Why shouldn’t I invest in how I believe?
There are multiple ways I could take this post from my standpoint as an ex-MSCI employee / current CFP® / forever Millennial, however I’ll use this post as a foundation for future articles on this topic as it has begun to creep into more of the mainstream. It also has political gasoline poured all over it so we’ve got that going on as well.
I’m also going to be 100% transparent as that’s the only way people should be. Don’t change your stripes based on who you’re talking with, unless it’s your young child and you’re cursing the Hawkeyes “play to not lose” mentality. Then go nuts.
So where do I stand on ESG / SRI / Impact investing? Well, before I answer that, let me share a few things that have shaped my view.
Midwest, MSCI, CFP®, California – this order.
Oddly enough, so many people try to politicize this issue and yes, I can understand that government policies, either what not to allow or what to subsidize, certainly have an effect. However, what I’m talking about here is the individual decision of whether or not to invest in Environmental / Social / Governance portfolios or those companies that are either not doing bad or vice versa, doing good in these three areas. MSCI has a great overview of this topic for those who are interested.
This is certainly something that has been around, but with a growing millennial investor population, we’re starting to see more options in the marketplace. All in all, I think this is a wonderful thing. Let me play my millennial card here for a second. Be it renewable energy, combating disease, clean water, healthy living or other specific issues, the ways to express one’s views through investing is continuing to become more efficient (read: options abound, finally). It’s a result of the knowledge economy and the fact that there is more and more data out there that can prove or disprove how companies are performing along these lines (e.g. recycling programs for Apple, current and future emissions from Exxon Mobil).
For a majority of these investors, the driving force to invest aligned with their values is NOT the alpha of what a portfolio can generate vs. a benchmark. Full stop. The end. This means investing in ESG-themed portfolios will only continue to increase for the growing swath of investors who take this approach.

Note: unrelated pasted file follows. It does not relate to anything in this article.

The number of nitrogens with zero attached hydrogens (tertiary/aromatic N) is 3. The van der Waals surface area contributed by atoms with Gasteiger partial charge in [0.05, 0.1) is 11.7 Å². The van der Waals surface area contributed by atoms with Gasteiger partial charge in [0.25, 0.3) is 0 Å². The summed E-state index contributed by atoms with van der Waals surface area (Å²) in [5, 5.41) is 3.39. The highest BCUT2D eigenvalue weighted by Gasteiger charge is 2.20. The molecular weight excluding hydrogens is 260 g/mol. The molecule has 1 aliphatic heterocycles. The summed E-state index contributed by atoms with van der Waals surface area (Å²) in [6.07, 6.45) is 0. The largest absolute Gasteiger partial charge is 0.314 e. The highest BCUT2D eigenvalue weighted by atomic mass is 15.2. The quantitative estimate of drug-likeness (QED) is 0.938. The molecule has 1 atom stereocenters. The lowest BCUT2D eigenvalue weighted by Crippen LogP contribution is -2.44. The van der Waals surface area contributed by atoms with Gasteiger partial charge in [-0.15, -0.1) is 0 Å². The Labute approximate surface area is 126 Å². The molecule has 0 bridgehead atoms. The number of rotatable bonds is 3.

For some investors, ESG falls into a risk management bucket and is just another layer of ‘factors’ that are viewed alongside value, momentum, quality, and volatility. It is just another component to consider when investing.
As a CFP® who is a fiduciary within a Registered Investment Advisory firm, my 1st goal of any client relationship is to do what the client wants, how the client wants it. However, even more important than this, is to educate the client on the potential results of what that client wants, and then pursue the path that that client and I agree on. ESG investing can certainly be part of this discussion if it is of interest to the client.
I would imagine, even in the Midwest, we will begin to see more of a push from our millennial clients to provide 1) options to invest alongside ESG themes, or 2) feedback on our own views of this very fluid area of investing.
California is on the leading edge of this topic, as most people would assume, but even for this Iowa kid, seeing how that state takes care of the environment sure makes you begin to care about it more. I knew my CA state income tax rate was 10% and I’m sure some of that revenue was going to environmental issues (among other things), but in the end, we’ve only got one of these (earth) and it was easy to see that it was a priority for most people in that state.
I’m not advocating for high tax rates, I’m simply stating that if the environment is a priority for you, then there are growing ways to use your dollars to invest alongside this theme. California takes a more aggressive public policy stance on ESG issues vs. other states.
In my opinion, we will only see a continued increase with the rate of millennials interested in investing a portion of their money alongside the ESG / SRI issues that they care about, regardless of their relative performance vs. a benchmark.*
*There are many research reports and articles that will come up should you simply google “ESG Portfolio Performance”, arguing both sides of this topic.